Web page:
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Independent student content

BG Falcon Media

Independent student content

BG Falcon Media

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April 11, 2024

  • Poetics of April
    As we enter into the poetics of April, also known as national poetry month, here are four voices from well to lesser known. The Tradition – Jericho Brown Winner of the Pulitzer Prize, Brown visited the last American Association of Writers and Writing Programs (AWP 2024) conference, and I loved his speech and humor. Besides […]
  • Barbara Marie Minney in Perrysburg
    Indie bookstore, Gathering Volumes, just hosted poet and (transgender) activist, Barbara Marie Minney in Perrysburg To celebrate Trans Day of Visibility, Minney read from her poetry book – A Woman in Progress (2024). Her reading depicted emotional and physical transformations especially in the scene of womanhood and queer experiences. Her language is empowering and personally […]
Spring Housing Guide

Students advised to know their lease

Many students who have lived in the dorms their first two years of school can’t wait to live off-campus – no matter what lease they end up signing.

The University encourages students to sign the Standard Lease that Student Legal Services drafted to help students avoid future disputes with their landlords. The Standard Lease also makes students’#39; rights with their landlord similar across the board in Bowling Green.

“If there are 30 different leases, then we will need to understand 30 different leases,” said Valerie Bullard, coordinator for campus programs in Student Life, who also assists off-campus residents through Resident Life.

Rodney Fleming, attorney for Student Legal Services, recommends students know what they are agreeing to on their lease before signing it to avoid getting into trouble for violating that lease.

For example, if a lease doesn’t cover yard maintenance, the tenant will be expected to shovel the sidewalks in the winter. If the tenant isn’t willing to do this, then negotiations need to be made prior to signing the lease.

A student is in a better bargaining position to negotiate the lease before signing rather than after, Fleming said.

Once the rental agreement has been signed, as long as the tenant does what the lease requires, they have the right to possession of the property until the lease expires.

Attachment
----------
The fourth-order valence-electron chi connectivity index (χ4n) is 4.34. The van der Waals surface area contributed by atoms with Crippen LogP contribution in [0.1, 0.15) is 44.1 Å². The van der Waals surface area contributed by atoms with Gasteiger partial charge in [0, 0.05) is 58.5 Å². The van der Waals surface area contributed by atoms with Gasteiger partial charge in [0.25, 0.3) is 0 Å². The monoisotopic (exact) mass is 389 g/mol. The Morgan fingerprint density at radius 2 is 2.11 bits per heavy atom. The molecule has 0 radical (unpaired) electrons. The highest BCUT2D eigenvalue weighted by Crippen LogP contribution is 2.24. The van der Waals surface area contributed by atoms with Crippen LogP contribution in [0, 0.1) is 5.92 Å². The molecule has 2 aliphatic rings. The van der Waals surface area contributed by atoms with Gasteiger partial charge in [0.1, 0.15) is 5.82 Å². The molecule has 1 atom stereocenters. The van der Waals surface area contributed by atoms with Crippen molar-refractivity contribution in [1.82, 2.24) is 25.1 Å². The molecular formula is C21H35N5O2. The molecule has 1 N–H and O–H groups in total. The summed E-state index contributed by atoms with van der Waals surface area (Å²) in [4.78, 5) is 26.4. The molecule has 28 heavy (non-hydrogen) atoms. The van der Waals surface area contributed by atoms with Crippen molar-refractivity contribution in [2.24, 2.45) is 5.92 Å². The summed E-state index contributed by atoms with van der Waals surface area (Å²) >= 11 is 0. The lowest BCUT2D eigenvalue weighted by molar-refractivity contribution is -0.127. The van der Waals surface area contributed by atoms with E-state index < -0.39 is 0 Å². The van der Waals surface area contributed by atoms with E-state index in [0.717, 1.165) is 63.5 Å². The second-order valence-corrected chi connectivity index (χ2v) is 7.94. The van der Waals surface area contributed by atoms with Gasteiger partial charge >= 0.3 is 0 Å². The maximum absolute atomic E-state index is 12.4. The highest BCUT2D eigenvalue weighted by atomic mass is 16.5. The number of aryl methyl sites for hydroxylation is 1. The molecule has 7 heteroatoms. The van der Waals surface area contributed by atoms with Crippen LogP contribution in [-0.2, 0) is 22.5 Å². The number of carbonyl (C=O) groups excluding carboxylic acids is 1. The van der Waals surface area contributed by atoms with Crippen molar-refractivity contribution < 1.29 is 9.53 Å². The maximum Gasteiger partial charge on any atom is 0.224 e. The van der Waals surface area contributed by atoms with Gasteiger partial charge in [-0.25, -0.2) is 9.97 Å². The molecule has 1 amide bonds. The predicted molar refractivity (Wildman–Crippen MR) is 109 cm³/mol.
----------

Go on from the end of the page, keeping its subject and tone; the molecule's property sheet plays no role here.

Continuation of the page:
If the landlord fails to uphold their part of the agreement, the tenant can take legal action. Once the tenant has complained, the landlord may not retaliate by increasing rent or decreasing services agreed to in the rent.

When a student signs a lease, they’re responsible from that point on for returning the property in the same condition they received it in – with exception to normal wear and tear. Landlords typically require a deposit to ensure that repairs to the property can be made once the tenant moves out.

But what damages are students responsible for repairing?

Several students feel they’ve paid for repairs that should be considered maintenance and not property destroyed.

Last year, Fleming talked to more than 300 students having landlord issues, and opened 150 cases dealing with off-campus issues – plenty of which included deposit recovery.

But students should know that a landlord must present a legitimate reason to take money out of their deposit.

“A deposit is still your money, the landlord is just holding it,” Fleming said. “They have to prove they have the right to withhold money from the deposit.”

Students should also know they’re only responsible for damages that they or their guests do. Just because someone lives in a residency when the damage occurs doesn’t automatically place responsibility on the tenant to fix the damage.

If a rock is thrown through a window and the tenant isn’t involved, it isn’t their responsibility to pay for its repair.

But if the tenant does break something, then it is their responsibility to fix it. Even then, students should be reasonably charged for the repair, Fleming said.

If a five-year-old coffee table is broken, the tenant shouldn’t be expected to pay for a brand new coffee table.

“The amount charged should be equal to the amount suffered,” Fleming said.

When it comes to off-campus living arrangements, the student can suffer just as much as the landlord if they don’t know their rights.

Landlords are required to fix any supplied appliance, whether it is considered a “necessity,” like a working refrigerator, or a “luxury,” like a dishwasher.

All appliances must be repaired within 30 days of the complaint unless it poses an immediate health risk.

“You agreed to pay for that appliance, so it must be in working condition,” Fleming said.

If a landlord doesn’t fix repairs after a complaint is filed, students have the right to seek legal action – and could put their rent payments on “layaway” with a clerk at the municipal or county court until the landlord steps up to their responsibility.

Students’ furniture and possessions are also protected by the law if they fail to pay rent because of a legal dispute – nothing can be confiscated by landlords to recover missing rent.

Issues with landlords are one potential problem with living off-campus, but getting evicted by the city is another issue in itself.

The city has a zoning ordinance that prohibits more than three unrelated people from living in one unit. The landlord may not tell potential tenants of this ordinance in hopes to be able to rent the unit- so it is up to the potential tenant to understand they cannot live with more than two unrelated friends in most houses and apartments in Bowling Green.

Students who fail to know their rights put themselves at risk to be taken advantage of or to become evicted from their residence.

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